Ogden is my hometown, and there’s much to love about the city and its nearby mountains. Known locally as Junction City, it was a busy railroad junction after the completion of the Transcontinental Railroad in the 1860s. But it’s also got a bit of a nefarious past. In the 1930s, Al Capone is said to have described Ogden’s 25th Street as “too wild” due to its vibrant nightlife and more seedy underbelly. Ogden shed that image long ago but still serves as a junction of urban liveliness and outdoor action. 

Start your day with a big breakfast at Jeremiah's Restaurant – a local favorite since 1979. From here, explore the Union Station Museum. Learn about the railroad and the history of the city. When it’s time to refresh, grab a coffee and a treat at Cuppa, Ogden’s first 100% vegan cafe. 


Settled by mountain men before the Mormons arrived in Salt Lake City, Ogden has always felt like a city apart from the rest of Utah. "Still Untamed” is its motto reinforcing the independence and diversity established by railroad lines intersecting downtown during the 19th century.

Photo: Jim Urquhart

Shop goods from local artists and makers at The Monarch or along 25th Street. Browse historic and contemporary art at the Eccles Community Art Center while enjoying the Queen Anne-style architecture of the Eccles mansion itself. The same street, the Jefferson Avenue Historic District, offers glimpses of unique 19th-century residential architecture and original trolley-car street rails. 

Before heading elsewhere, enjoy a late lunch or dinner at Tona Sushi on 25th Street. The owner and chef, Tony Chen, has been delighting diners with some of Utah's finest sushi, often likened to edible art, for nearly two decades (Watch: How Ogden’s Tona Sushi Creates Artistic Diversity With Every Dish). This is an experience you won't want to miss.

Head towards the mountains and into the Ogden Valley to finish the day. Here you’ll find many hiking, road biking and mountain biking trails, fishing on the Ogden River, ski and summer resorts and Pineview Reservoir. During the warmer months, walk along a portion of the Pineview Loop Pathway, taking the Wheeler Creek Trail for a more moderate hike, or visiting the HALO Lunar Observatory at the Compass Rose Lodge for some stargazing

You can also spend the night at Compass Rose, a boutique hotel in the heart of Huntsville. If a nightcap is in order, grab a beer at Shooting Star Saloon, Utah’s oldest business and bar, just down the road from the Compass Rose.

The Eccles Community Art Center is located within the Queen Anne-style architecture of the Eccles mansion itself. The surrounding neighborhood, often called the “Trolley District,” is home to some of the most well-preserved historic residential architecture anywhere in Utah.

Photo: Jim Urquhart


Most Utah visitors might not guess they would find first-rate sushi in this land-locked state, but they’d be wrong. Ogden’s Tona Sushi serves up artfully-plated dishes using the freshest ingredients.

Photo: Andrew Burr


Visitors of the Compass Rose Lodge have the opportunity to gaze upon the stars in detail within the Huntsville Astronomic and Lunar Observatory.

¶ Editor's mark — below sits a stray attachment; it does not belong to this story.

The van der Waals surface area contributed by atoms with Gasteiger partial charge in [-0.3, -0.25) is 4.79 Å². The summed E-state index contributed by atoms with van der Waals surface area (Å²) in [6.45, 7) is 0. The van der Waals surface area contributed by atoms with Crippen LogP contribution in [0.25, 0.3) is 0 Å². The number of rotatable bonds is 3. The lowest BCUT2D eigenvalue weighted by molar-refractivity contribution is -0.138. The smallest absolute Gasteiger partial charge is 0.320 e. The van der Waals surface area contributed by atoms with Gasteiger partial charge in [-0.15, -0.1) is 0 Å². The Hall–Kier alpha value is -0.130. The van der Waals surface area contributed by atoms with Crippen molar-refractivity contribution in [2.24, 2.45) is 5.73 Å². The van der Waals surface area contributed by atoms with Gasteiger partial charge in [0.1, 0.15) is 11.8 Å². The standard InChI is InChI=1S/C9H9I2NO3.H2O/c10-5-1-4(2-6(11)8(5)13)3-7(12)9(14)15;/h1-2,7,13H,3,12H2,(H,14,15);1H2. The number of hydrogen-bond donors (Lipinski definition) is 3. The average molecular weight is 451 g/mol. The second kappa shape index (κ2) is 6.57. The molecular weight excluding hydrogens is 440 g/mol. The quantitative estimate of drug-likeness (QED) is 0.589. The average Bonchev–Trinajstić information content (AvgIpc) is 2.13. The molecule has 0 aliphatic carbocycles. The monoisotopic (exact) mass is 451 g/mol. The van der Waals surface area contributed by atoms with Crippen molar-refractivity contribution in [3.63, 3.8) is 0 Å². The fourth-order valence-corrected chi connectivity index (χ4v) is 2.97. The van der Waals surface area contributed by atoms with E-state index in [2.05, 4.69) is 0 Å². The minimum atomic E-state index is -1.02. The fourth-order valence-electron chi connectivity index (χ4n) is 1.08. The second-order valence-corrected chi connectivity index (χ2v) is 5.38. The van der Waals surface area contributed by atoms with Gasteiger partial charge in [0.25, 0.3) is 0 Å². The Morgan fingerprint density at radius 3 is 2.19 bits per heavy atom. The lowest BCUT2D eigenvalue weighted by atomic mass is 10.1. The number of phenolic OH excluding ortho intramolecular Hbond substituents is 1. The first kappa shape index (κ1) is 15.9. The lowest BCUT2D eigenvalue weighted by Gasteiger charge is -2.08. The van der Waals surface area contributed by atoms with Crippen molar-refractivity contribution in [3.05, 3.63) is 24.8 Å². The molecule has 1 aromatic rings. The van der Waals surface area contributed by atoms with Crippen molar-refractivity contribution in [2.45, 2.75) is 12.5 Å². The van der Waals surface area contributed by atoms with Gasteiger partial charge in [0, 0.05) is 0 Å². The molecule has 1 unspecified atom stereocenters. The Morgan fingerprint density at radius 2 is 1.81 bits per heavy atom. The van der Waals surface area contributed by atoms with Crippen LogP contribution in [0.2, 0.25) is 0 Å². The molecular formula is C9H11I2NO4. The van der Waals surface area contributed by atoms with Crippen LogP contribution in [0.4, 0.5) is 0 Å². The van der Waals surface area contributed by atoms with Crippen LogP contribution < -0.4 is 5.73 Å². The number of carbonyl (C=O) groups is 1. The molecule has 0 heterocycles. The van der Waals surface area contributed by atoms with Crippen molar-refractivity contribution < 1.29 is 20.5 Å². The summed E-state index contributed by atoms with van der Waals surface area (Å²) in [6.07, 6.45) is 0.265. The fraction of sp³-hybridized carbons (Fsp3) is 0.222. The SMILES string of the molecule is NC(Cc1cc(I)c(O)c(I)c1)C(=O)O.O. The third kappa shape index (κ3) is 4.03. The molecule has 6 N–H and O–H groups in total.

Photo: Compass Rose Lodge


Vernal is the smallest city on my list of Northern Utah daycations, but the largest city in Uintah County (Read: The Unknown & Otherworldly Near Vernal, Utah). It’s home to the largest quarry of prehistoric Jurassic dinosaur bones, so if you want to keep the trip thematic, stay the night at the local Dinosaur Inn.

Jump start the day with breakfast at Betty’s Cafe for a traditional American breakfast. Head out from here for geologic history, fossils and hands-on exhibits at the Utah Field House of Natural History Museum or drive around town to take in the city’s art murals. And don’t miss “Dinah” the big pink dinosaur sculpture —now the city’s welcome sign — which dates back to 1958. If you’re looking for a fun local shop to browse, stop by Adelia’s Garden. This eclectic shop sits inside a historic 1917 Victorian home and sells books, artisan goods and locally-made vinegars and and ice cream. 

When you’re ready to head about 20 miles east of town towards the mountains to explore the Quarry Exhibit Hall inside Dinosaur National Monument and check out more dino bones up close. When the day is done, many people love to stick around at night to stargaze since Dinosaur is also a Dark Sky Park.

Wrap the day in another historic spot. The 7-11 Ranch Restaurant opened in 1933 and is still owned and operated by the same family. Craving a microbrew? Hit up Vernal Brewing Company for a refreshing end-of-day burger and pint. 

Within an 80-mile radius of Vernal, evidence of the entire Earth's history is visible. At its center is the Utah Field House of Natural History State Park Museum, which gives visitors a virtual tour of our planet’s ancient history.

Photo: Mark Osler

The clean, modern building of the Vernal Brewing Company is across the street from the Utah Field House. They make their own sodas, jams, dressings, and mixers in addition to their beer varieties, and maintain their own garden for a farm-to-table element that is sure to delight.

Photo: Marc Piscotty


To see dino bones up close, explore the Quarry Exhibit Hall inside Dinosaur National Monument.

Photo: Mark Osler

Dinosaur National Monument

Salt Lake City

I currently call Salt Lake City home. And after spending the last few years exploring here, I’m torn between two ways for you to start your day, so I’ll give you both.